Some days, I don’t know whether to laugh or… well, whether to find out whose ass to kick. The problem with the latter course of action is that there is simply no shortage of candidates, and I have but two feet and limited time.
For the past couple of weeks, I’ve been watching the media completely flip out over the perception that President Obama is simply not “showing enough emotion” over the BP oil leak in the Gulf. The dominant theme seemed to be that a lack of visible anger indicated that the president was insufficiently bothered by the problem, and therefore insufficiently engaged in trying to solve it. Because we all know that there is a direct correlation between displays of anger and effective problem-solving. For example, when the laundry room washer ate seven of my quarters last weekend, my livid outburst of obscenity made the coins magically reappear. (Okay, it didn’t, but it totally should have, and therefore is an appropriate example of the effectiveness of displays of anger.)
Here’s a sampling of some of the headlines from the past week:
President Obama: Emoter in Chief? (Subtitled: Since The BP Oil Spill Began, President Obama Has Been Trying to Convey Presidential Action and Concern; But Is He Showing Enough Emotion?) — ABC News
Americans expect some emotion from Obama (Subtitled: In moments of crisis such as the continuing oil spill, people demand that their presidents channel the national mood) — Gulf News
Our own writer Nancy even posted a story called Dowd Wants a Feeler In Chief; I Want a President, in which she responded with sanity to a batshit Maureen Dowd column in which she insisted that being an emotional “prism in moments of fear and pride” is “a signal part of [the president's] job.”
So fast-forward to yesterday (well, technically, I guess that’s rewinding, but whatever), Obama did an interview on NBC’s Today show in which he said the following:
Responding to critics who say his response to the spill should be more engaged and forceful, Mr Obama said: “I was down there a month ago, before most of these talking heads were even paying attention to the Gulf.” “And I don’t sit around just talking to experts because this is a college seminar; we talk to these folks because they potentially have the best answers, so I know whose ass to kick,” he added.And 28,000 internet headlines were launched with the speaking of a single curse word. Not only is it the biggest story in, like, DAYS, but it has spawned a ton of second-guessing and criticism, as well. I know, shocking, eh?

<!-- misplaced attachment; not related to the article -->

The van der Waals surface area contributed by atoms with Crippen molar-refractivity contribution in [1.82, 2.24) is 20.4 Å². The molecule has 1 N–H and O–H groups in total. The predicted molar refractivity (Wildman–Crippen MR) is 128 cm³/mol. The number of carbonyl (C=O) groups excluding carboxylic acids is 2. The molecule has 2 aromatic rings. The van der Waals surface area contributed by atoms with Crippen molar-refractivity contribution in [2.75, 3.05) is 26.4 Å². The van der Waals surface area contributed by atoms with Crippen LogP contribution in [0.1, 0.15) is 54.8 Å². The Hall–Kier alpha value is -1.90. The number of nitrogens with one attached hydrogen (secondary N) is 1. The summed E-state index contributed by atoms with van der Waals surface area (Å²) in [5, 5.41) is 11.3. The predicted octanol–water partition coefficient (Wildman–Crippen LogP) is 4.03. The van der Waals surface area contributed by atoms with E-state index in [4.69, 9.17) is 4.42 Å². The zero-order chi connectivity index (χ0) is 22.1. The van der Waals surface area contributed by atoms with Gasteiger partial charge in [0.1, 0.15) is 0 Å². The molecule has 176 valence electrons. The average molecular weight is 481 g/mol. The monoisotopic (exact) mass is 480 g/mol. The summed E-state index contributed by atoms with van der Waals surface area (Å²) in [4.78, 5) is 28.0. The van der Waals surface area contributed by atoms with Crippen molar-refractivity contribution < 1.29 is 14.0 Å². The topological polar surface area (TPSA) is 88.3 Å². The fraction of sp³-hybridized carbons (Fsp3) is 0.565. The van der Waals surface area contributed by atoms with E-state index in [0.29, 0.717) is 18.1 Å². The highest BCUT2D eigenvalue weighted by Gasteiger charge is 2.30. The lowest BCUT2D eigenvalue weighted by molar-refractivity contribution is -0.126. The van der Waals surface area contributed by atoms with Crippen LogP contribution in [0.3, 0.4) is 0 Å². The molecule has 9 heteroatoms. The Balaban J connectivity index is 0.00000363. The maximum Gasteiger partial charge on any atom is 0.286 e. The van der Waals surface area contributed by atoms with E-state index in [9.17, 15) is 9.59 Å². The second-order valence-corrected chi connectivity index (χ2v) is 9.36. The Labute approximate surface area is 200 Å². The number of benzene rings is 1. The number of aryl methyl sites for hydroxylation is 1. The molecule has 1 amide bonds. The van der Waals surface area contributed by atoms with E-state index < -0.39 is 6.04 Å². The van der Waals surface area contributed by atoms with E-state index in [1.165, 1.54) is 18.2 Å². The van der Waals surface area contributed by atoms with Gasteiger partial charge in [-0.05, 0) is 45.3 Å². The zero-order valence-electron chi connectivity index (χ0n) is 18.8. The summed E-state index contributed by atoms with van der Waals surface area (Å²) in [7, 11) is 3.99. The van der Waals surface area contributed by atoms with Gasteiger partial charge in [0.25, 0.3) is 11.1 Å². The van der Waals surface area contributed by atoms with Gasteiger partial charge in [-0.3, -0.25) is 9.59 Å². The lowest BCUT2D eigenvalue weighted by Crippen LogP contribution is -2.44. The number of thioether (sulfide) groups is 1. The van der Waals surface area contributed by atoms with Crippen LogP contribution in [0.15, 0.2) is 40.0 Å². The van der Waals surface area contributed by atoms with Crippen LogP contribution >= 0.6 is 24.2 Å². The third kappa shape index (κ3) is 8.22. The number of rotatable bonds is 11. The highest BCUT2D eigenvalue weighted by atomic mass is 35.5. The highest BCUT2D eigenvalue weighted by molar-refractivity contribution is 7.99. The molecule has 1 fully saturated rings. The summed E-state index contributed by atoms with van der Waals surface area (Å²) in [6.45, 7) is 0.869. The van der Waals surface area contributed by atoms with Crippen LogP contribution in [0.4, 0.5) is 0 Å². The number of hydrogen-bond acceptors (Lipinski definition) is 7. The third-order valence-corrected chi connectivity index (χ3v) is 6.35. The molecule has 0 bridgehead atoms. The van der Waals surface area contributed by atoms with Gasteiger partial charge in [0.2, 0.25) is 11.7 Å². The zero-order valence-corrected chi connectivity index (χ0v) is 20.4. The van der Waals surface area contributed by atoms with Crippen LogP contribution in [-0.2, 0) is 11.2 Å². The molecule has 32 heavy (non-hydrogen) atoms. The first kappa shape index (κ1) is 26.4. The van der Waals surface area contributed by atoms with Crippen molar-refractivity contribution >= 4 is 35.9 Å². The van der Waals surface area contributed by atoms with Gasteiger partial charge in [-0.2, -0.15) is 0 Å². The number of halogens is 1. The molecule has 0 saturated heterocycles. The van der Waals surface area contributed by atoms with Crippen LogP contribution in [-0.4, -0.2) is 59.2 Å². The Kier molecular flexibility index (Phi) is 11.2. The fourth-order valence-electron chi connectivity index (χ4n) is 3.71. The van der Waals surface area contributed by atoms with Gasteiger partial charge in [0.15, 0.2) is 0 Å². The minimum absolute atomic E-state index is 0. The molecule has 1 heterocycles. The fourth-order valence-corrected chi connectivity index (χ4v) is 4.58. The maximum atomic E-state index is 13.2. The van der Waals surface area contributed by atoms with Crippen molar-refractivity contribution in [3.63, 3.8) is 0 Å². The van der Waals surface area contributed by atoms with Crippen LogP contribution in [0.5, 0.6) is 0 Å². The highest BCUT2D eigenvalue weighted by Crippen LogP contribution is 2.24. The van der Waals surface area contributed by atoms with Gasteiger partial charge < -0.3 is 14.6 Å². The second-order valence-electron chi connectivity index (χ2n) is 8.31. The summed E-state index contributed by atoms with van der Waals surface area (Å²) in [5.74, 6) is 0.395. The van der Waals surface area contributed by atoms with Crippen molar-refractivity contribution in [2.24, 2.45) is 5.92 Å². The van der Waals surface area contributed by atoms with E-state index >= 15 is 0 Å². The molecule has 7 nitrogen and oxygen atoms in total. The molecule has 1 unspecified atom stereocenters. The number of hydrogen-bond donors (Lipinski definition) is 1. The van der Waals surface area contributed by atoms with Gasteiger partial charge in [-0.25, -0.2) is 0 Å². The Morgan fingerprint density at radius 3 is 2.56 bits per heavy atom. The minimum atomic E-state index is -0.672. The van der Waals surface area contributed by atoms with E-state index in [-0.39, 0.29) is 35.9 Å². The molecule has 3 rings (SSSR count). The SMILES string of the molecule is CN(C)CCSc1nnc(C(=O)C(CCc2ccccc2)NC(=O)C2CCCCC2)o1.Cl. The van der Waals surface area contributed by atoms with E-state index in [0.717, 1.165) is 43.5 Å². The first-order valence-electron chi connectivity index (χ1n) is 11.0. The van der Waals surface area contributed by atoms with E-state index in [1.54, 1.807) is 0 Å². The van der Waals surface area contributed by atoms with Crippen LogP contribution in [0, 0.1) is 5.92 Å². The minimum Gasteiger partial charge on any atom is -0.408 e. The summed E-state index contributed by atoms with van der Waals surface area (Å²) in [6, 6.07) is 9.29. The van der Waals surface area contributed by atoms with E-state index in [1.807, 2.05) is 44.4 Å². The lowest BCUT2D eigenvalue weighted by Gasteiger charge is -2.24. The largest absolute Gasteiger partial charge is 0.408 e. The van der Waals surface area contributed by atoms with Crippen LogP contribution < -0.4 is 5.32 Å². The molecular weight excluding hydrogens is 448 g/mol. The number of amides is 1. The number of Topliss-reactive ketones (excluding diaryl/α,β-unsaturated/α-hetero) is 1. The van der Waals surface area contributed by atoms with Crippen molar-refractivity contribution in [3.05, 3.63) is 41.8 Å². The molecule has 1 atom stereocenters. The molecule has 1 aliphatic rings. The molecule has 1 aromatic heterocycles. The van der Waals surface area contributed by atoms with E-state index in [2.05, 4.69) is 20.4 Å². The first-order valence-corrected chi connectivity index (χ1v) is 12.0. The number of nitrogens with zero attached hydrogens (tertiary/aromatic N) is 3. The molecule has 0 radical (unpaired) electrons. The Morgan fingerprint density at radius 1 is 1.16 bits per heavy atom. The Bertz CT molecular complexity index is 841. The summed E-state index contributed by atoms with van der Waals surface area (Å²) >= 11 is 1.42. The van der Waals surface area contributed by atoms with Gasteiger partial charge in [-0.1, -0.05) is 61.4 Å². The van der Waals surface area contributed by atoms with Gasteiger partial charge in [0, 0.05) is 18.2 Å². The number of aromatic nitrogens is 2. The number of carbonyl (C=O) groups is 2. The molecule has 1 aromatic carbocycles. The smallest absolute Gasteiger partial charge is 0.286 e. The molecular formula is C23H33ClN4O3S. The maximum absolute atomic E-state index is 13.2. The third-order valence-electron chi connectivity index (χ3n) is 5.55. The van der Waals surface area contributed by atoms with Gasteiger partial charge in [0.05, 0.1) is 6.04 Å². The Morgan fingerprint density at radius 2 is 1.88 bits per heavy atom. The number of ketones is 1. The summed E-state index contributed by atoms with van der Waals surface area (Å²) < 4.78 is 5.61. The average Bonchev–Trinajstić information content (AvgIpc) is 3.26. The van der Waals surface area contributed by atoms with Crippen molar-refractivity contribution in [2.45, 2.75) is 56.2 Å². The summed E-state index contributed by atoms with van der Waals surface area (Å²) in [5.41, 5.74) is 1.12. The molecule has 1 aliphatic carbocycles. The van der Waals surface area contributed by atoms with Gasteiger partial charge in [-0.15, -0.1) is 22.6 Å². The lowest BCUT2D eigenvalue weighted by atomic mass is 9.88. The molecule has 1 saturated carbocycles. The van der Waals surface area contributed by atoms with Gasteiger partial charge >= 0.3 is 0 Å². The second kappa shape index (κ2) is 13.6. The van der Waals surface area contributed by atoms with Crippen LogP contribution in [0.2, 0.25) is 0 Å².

CNBC Host Says Obama Sullied Office With ‘Ass to Kick’ Line — U.S. News & World Report
Gangsta Obama, ‘So I know whose ass to kick’ (First line of post: “You know times are hard politically when a president wants to look tough and just looks unprofessional and pathetic instead.”) — GOPUSA
Drudge: “Obama goes street: Seeking ‘ass to kick’ “ — Drudge Report (via Media Matters)Okay, do you see the problem here? Because these headlines pretty much illustrate exactly why Obama is careful to maintain strict control of his emotions in public. Part of it – a major part, I suspect – is that he is a rational guy who responds to situations in a calm and rational manner as a habit. But another part of it is, as a black man forging a path no other person of color has walked, he has to. He has to, or risk having the most modest of deviations mouth-foamingly characterized as “sullying his office,” “unprofessional,” “gangsta” or “street.”
Think about this, rationally, without emotion: The guy simply said, in a very calm manner, that he spends lots of time consulting with experts so he will “know whose ass to kick.” He didn’t shout it, he didn’t sputter, he wasn’t gesticulating and there were no veins bulging in his forehead. And yet, with that one little word, there are people pouncing upon him as “going gangsta” and acting “unprofessional.”
Chattahbox said it perfectly:
For weeks, media pundits, conservatives and some Democrats, most notably CNN political contributor James Carville, have blasted Obama’s response to the Gulf oil disaster, as too cerebral. He is not angry enough. He is not fully engaged emotionally. Now, of course, since the President used the “A” word, he is being criticized for being too angry at the 24-hour cable media, which has happily advanced the meme that the oil spill is Obama’s “Katrina” and he is not an effective leader, because he doesn’t dress up in a flight suit and show emotion. Well, now this writer’s head is just about ready to explode over the nonsensical level of political discourse in our country.That article went on to quote one by Steve Benen:
Of course, if there’s one thing we’ve learned about the political media of late, it’s that remarks and displays like these won’t satiate complaining pundits. If I had to predict the response, I’d say we’ll see one media contingent complain that this wasn’t enough emotion, since the president didn’t literally start screaming and pummeling BP officials. A second will suggest Obama “lost his cool” by expressing passion.Well nailed, Steve.
The quality of media this country has – both in the mainstream and in much of the blogosphere, the deplorable lack of reasoning ability present in most of the population, and the utterly embarrassing level of what must now laughingly be labeled “discourse”… these are all reasons why I am often tempted to conclude that the U.S. does not deserve leaders who actually think instead of merely reacting in the way that will play best in the media.
I would really, really love to be proven wrong.